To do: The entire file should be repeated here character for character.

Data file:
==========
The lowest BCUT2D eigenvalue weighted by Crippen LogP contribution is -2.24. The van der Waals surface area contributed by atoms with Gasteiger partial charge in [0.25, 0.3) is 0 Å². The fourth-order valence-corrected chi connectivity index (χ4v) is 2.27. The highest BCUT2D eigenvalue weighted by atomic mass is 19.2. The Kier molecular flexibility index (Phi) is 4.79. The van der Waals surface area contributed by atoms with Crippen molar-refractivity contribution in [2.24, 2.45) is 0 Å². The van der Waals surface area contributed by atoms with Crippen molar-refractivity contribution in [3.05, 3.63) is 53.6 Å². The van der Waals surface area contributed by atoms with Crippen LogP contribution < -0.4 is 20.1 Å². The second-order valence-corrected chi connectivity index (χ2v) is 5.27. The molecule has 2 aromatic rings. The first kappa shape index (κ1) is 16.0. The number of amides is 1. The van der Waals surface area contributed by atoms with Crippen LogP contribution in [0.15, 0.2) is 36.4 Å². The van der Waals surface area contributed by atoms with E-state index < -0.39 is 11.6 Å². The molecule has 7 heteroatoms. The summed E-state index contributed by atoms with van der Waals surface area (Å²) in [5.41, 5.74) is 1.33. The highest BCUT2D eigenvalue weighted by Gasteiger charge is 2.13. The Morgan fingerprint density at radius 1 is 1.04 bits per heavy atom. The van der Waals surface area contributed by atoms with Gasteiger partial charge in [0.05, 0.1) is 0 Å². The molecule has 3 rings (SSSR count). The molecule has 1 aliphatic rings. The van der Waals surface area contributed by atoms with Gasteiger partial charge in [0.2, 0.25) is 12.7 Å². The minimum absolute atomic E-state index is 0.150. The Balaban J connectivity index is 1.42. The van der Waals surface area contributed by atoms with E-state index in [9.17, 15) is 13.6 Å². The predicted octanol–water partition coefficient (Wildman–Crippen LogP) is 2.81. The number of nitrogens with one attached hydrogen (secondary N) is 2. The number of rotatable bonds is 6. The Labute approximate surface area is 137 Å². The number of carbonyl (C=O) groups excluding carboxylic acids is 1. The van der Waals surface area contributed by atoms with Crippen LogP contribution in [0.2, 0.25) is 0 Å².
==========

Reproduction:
The lowest BCUT2D eigenvalue weighted by Crippen LogP contribution is -2.24. The van der Waals surface area contributed by atoms with Gasteiger partial charge in [0.25, 0.3) is 0 Å². The fourth-order valence-corrected chi connectivity index (χ4v) is 2.27. The highest BCUT2D eigenvalue weighted by atomic mass is 19.2. The Kier molecular flexibility index (Phi) is 4.79. The van der Waals surface area contributed by atoms with Crippen molar-refractivity contribution in [2.24, 2.45) is 0 Å². The van der Waals surface area contributed by atoms with Crippen molar-refractivity contribution in [3.05, 3.63) is 53.6 Å². The van der Waals surface area contributed by atoms with Crippen LogP contribution < -0.4 is 20.1 Å². The second-order valence-corrected chi connectivity index (χ2v) is 5.27. The molecule has 2 aromatic rings. The first kappa shape index (κ1) is 16.0. The number of amides is 1. The van der Waals surface area contributed by atoms with Crippen LogP contribution in [0.15, 0.2) is 36.4 Å². The van der Waals surface area contributed by atoms with E-state index < -0.39 is 11.6 Å². The molecule has 7 heteroatoms. The summed E-state index contributed by atoms with van der Waals surface area (Å²) in [5.41, 5.74) is 1.33. The highest BCUT2D eigenvalue weighted by Gasteiger charge is 2.13. The Morgan fingerprint density at radius 1 is 1.04 bits per heavy atom. The van der Waals surface area contributed by atoms with Gasteiger partial charge in [0.05, 0.1) is 0 Å². The molecule has 3 rings (SSSR count). The molecule has 1 aliphatic rings. The van der Waals surface area contributed by atoms with Gasteiger partial charge in [0.2, 0.25) is 12.7 Å². The minimum absolute atomic E-state index is 0.150. The Balaban J connectivity index is 1.42. The van der Waals surface area contributed by atoms with E-state index in [9.17, 15) is 13.6 Å². The predicted octanol–water partition coefficient (Wildman–Crippen LogP) is 2.81. The number of nitrogens with one attached hydrogen (secondary N) is 2. The number of rotatable bonds is 6. The Labute approximate surface area is 137 Å². The number of carbonyl (C=O) groups excluding carboxylic acids is 1. The van der Waals surface area contributed by atoms with Crippen LogP contribution in [0.2, 0.25) is 0 Å².